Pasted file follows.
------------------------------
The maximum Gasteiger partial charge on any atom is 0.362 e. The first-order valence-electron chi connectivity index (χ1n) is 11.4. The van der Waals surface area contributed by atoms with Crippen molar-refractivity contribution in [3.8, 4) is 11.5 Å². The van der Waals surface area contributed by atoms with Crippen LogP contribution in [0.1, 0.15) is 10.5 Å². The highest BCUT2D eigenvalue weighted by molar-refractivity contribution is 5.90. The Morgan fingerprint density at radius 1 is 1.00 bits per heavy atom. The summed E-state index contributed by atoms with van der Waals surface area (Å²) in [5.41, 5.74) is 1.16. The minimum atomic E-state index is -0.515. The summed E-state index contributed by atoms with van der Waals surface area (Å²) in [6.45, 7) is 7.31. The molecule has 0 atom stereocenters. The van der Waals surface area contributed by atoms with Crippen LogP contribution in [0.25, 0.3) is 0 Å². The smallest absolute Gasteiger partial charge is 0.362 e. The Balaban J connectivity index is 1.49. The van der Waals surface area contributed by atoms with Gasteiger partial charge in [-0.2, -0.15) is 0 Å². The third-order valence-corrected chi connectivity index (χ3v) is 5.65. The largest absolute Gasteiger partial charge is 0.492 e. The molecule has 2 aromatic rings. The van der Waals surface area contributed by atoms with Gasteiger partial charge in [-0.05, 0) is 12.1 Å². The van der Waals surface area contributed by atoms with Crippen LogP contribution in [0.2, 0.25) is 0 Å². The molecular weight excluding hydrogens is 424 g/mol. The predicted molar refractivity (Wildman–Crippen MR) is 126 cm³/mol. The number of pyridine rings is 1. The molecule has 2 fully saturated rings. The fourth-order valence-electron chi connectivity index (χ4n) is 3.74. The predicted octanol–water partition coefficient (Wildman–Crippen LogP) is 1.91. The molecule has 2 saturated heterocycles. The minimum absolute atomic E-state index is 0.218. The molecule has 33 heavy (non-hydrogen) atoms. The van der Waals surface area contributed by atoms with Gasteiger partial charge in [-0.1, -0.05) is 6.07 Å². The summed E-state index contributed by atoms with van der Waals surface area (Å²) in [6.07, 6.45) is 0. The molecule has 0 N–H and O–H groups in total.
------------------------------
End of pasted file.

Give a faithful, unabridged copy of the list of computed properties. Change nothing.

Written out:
The maximum Gasteiger partial charge on any atom is 0.362 e. The first-order valence-electron chi connectivity index (χ1n) is 11.4. The van der Waals surface area contributed by atoms with Crippen molar-refractivity contribution in [3.8, 4) is 11.5 Å². The van der Waals surface area contributed by atoms with Crippen LogP contribution in [0.1, 0.15) is 10.5 Å². The highest BCUT2D eigenvalue weighted by molar-refractivity contribution is 5.90. The Morgan fingerprint density at radius 1 is 1.00 bits per heavy atom. The summed E-state index contributed by atoms with van der Waals surface area (Å²) in [5.41, 5.74) is 1.16. The minimum atomic E-state index is -0.515. The summed E-state index contributed by atoms with van der Waals surface area (Å²) in [6.45, 7) is 7.31. The molecule has 0 atom stereocenters. The van der Waals surface area contributed by atoms with Crippen LogP contribution in [0.25, 0.3) is 0 Å². The smallest absolute Gasteiger partial charge is 0.362 e. The Balaban J connectivity index is 1.49. The van der Waals surface area contributed by atoms with Gasteiger partial charge in [-0.2, -0.15) is 0 Å². The third-order valence-corrected chi connectivity index (χ3v) is 5.65. The largest absolute Gasteiger partial charge is 0.492 e. The molecule has 2 aromatic rings. The van der Waals surface area contributed by atoms with Gasteiger partial charge in [-0.05, 0) is 12.1 Å². The van der Waals surface area contributed by atoms with Crippen LogP contribution in [0.2, 0.25) is 0 Å². The molecular weight excluding hydrogens is 424 g/mol. The predicted molar refractivity (Wildman–Crippen MR) is 126 cm³/mol. The number of pyridine rings is 1. The molecule has 2 fully saturated rings. The fourth-order valence-electron chi connectivity index (χ4n) is 3.74. The predicted octanol–water partition coefficient (Wildman–Crippen LogP) is 1.91. The molecule has 2 saturated heterocycles. The minimum absolute atomic E-state index is 0.218. The molecule has 33 heavy (non-hydrogen) atoms. The van der Waals surface area contributed by atoms with Gasteiger partial charge in [-0.1, -0.05) is 6.07 Å². The summed E-state index contributed by atoms with van der Waals surface area (Å²) in [6.07, 6.45) is 0. The molecule has 0 N–H and O–H groups in total.